Wednesday, March 18, 2020

The Not So Great Escape

There is the iconic scene in The Great Escape of Steve McQueen, a captured soldier in World War II, with baseball and mitt in hand as his defiant reminder of life before the madness, strolling into solitary confinement, emerging weeks later fully intact physically and emotionally. We now realize that scene was pure movie fantasy.

For today each of us, in our version of social distancing, is experiencing just the slightest sense of what it means to be isolated. We still have the Internet, still speak with loved ones regularly, still shop for essentials when we must, most still reside in the company of one or more others and we still occasionally venture outside merely to breathe the air and to witness signs of life. And yet while we are far from alone, we all feel, some more than others, the terrible weight of loneliness. 

Did any of us fully comprehend our need to be in the company of others, whenever and wherever we choose? Did any of us truly understand the damage done to our soul when we cannot feel the touch of all around us, cannot hear the full concert of humanity happening in all directions, cannot see, omnipresent, its rainbow of emotions occurring for our viewing pleasure?

As our houses of worship shutter, our concert halls stand empty, all our places of congregation now and for unknown days hereinafter declared off limits, there is an ache inside us that is shocking in its intensity, hard to fully grasp. 

We are not in social isolation so much as social hell. It is a place dark and foreboding, no matter how many movies or series we have lined up, no matter the books we now read or the music we now hope will somehow fill a massive void.

This is an empty time, frightening in the thought that, at every instant, we await a knock on the door from an unseen enemy, wholly uncertain when we will be able to emerge and resume a semblance of the life we long took for granted.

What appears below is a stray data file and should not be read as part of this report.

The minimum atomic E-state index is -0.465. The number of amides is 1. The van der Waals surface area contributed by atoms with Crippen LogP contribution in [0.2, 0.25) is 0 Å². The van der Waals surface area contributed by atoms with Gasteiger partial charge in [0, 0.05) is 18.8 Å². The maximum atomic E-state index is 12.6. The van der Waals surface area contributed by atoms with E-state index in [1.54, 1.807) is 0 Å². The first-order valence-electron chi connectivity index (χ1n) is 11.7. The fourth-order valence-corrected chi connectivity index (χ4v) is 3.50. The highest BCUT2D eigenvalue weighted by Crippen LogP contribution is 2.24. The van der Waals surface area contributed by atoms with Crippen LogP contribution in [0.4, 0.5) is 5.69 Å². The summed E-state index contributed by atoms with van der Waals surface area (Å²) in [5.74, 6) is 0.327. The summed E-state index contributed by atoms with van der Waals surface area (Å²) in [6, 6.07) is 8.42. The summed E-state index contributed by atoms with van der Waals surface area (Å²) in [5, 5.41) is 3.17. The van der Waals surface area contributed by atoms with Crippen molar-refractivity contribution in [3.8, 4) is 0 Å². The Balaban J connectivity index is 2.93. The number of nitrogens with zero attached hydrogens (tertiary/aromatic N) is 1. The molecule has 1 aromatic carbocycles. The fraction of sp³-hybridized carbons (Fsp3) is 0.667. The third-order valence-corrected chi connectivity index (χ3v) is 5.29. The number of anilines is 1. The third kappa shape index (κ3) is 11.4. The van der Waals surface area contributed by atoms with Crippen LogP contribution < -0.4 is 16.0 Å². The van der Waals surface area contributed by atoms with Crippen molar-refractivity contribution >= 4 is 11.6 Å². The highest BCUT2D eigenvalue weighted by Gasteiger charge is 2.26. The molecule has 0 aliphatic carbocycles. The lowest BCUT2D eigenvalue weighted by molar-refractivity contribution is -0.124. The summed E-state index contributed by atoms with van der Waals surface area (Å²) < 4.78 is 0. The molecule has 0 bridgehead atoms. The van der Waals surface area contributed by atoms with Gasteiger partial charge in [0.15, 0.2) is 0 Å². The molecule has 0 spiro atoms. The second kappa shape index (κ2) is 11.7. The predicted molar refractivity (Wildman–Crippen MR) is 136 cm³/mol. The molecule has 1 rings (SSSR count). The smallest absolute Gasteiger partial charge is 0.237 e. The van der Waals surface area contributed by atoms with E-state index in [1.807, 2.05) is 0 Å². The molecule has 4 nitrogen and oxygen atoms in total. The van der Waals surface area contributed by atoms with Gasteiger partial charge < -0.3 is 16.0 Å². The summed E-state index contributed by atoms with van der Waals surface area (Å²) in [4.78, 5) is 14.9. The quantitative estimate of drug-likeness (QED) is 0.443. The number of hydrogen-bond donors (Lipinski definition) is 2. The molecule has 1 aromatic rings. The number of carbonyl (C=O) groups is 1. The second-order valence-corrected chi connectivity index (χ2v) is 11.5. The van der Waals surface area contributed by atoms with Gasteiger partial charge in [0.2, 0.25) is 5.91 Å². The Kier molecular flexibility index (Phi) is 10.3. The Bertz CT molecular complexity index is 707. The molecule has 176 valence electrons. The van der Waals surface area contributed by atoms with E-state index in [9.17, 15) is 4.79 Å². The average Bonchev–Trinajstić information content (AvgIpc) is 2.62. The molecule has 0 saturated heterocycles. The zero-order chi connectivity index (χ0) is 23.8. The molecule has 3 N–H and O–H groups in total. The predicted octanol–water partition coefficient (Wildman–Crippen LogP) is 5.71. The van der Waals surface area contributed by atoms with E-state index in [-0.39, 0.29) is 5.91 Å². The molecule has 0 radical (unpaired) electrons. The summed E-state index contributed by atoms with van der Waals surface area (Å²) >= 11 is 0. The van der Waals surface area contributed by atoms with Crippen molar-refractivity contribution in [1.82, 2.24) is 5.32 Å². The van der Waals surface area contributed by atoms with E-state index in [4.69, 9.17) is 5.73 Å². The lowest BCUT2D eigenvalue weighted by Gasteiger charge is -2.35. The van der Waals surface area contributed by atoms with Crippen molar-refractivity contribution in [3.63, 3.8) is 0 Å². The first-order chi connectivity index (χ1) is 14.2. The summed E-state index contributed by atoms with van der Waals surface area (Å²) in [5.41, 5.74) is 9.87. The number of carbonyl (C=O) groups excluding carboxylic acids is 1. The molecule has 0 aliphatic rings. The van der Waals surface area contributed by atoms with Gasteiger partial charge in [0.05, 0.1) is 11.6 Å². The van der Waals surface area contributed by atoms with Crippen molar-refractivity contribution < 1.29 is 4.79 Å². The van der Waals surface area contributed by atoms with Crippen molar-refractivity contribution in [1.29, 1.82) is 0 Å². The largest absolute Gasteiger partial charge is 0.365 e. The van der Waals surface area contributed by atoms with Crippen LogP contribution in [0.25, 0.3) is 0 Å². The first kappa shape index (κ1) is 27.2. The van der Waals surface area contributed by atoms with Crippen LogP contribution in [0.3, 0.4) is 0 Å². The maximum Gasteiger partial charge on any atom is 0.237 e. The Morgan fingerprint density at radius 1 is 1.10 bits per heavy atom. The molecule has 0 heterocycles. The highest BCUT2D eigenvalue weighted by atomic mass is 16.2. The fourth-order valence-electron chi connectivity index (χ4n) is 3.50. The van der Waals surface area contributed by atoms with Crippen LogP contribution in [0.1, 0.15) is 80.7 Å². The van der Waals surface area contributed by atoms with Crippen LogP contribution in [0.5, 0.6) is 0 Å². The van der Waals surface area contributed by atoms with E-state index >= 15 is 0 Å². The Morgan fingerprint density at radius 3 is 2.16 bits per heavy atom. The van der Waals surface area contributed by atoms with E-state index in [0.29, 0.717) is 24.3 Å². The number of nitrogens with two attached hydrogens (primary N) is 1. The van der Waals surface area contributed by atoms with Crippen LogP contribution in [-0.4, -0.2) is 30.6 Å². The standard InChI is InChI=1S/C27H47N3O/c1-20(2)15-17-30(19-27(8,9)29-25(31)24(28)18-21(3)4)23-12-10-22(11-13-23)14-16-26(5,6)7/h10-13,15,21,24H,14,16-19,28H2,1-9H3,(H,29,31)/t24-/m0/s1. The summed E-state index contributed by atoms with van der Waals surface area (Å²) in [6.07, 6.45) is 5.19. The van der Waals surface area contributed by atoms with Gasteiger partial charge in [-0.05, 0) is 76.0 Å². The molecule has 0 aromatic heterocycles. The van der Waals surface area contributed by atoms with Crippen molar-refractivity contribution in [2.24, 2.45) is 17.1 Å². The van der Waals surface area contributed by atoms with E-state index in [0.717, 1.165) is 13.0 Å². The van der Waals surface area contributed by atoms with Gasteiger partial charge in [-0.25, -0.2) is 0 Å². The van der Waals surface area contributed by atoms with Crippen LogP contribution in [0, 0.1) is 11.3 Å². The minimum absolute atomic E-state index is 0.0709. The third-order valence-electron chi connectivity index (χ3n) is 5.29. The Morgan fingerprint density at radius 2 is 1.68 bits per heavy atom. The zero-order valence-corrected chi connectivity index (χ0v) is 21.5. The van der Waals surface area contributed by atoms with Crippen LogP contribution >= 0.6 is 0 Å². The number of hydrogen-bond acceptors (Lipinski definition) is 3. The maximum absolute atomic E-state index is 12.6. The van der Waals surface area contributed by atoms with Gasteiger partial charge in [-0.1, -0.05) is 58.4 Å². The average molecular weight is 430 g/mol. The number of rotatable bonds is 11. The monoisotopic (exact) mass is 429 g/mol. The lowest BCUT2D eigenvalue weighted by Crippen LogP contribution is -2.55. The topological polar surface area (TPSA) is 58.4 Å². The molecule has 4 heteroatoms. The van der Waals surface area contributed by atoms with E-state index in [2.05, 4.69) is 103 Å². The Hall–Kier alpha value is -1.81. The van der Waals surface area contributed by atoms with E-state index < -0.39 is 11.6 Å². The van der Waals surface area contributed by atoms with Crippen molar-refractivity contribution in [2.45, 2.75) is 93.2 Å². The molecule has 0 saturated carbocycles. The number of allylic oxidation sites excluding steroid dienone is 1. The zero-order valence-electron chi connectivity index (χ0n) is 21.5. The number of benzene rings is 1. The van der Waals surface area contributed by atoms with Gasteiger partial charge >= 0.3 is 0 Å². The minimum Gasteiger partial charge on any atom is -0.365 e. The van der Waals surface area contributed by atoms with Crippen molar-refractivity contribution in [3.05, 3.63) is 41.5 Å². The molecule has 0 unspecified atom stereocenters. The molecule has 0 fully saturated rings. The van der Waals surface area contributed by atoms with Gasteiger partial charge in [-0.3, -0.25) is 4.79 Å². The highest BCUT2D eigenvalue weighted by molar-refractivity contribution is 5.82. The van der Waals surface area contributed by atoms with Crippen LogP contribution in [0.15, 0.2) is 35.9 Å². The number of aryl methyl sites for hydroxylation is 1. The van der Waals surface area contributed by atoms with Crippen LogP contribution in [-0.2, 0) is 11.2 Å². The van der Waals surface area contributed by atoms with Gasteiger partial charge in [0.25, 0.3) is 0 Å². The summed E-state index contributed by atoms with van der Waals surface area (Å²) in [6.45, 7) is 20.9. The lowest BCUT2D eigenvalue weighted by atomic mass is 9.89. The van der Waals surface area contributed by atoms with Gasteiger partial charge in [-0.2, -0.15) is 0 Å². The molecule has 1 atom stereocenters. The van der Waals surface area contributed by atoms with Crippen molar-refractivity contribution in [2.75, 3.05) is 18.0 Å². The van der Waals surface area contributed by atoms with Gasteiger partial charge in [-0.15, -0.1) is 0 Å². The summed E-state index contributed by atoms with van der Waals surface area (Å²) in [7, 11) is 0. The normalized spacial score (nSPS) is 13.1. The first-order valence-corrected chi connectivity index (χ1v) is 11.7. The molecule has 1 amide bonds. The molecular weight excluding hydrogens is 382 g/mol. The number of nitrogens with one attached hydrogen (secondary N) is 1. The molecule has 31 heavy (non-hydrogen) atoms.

And while I may decide in the next moment that I will sit down with The Great Escape, I comprehend that, at least for today, there is no great escape from the damage that the Coronavirus is doing to our emotional well being. 

I miss my baseball mitt and ball.


Anonymous said...



Nat said...

You write, " in our version of social distancing." I hope you mean "physical" not "social." Fortunately we have at our fingertips the means of touching others without contagion. Perhaps, most of all that is - during our quarantine time - what needs to be the priority. Here is what I have distributed to those who care for children:

Here are  7 general guidelines, to help you and the children for whom you care:

1.       While there are reasons to be concerned, know that there are very few cases of the Coronavirus in our state and country at the present. Everyone is working hard to be sure very few people get the virus, and that all those who are ill, get the help they need.
2.       It is important to keep in mind that comparatively few children have tested positive for the virus, and deaths in children are very rare.(https://www.sciencealert.com/if-you-re-worried-about-children-catching-coronavirus-here-s-what-you-need-to-know)
3.       Let children know that for most people, the Corona virus is like a regular cold, and they get better quickly when they get the proper care. Young children are really safer.  People who have other illnesses and older people have a greater risk of getting sicker with Coronavirus. Less than 1% of all cases in the world are in children below the age of 9.

4.       Be there and be calm:   Ask children what they know and what they have heard.  Listen to the child's story, follow the child's lead, and be reassuring about the ways that you will take care of them.  Use simple language and correct any misunderstood accounts. 

5.       Above all, know very young children respond more to your emotions, gestures and tone of voice - even more than your words - although your words are important.

6.       Limit repeated exposure to images and reports about the Coronavirus.  When children do see images or reports about the virus, Fred Rogers of Mr. Rogers Neighborhood suggests that we help them "look for all the people who are helping".  Tell a child what they need to know, not all that you know.  For example, say something like "Some people are sick and being cared for.  You are safe and we are doing all the things to keep us healthy like washing our hands, and covering our mouths when we cough or sneeze.”

7.       Remember to take care of yourself: If the adults in a child's life are overwhelmed, overstressed and overtired, it will be more difficult to be safe, secure and stable for the child.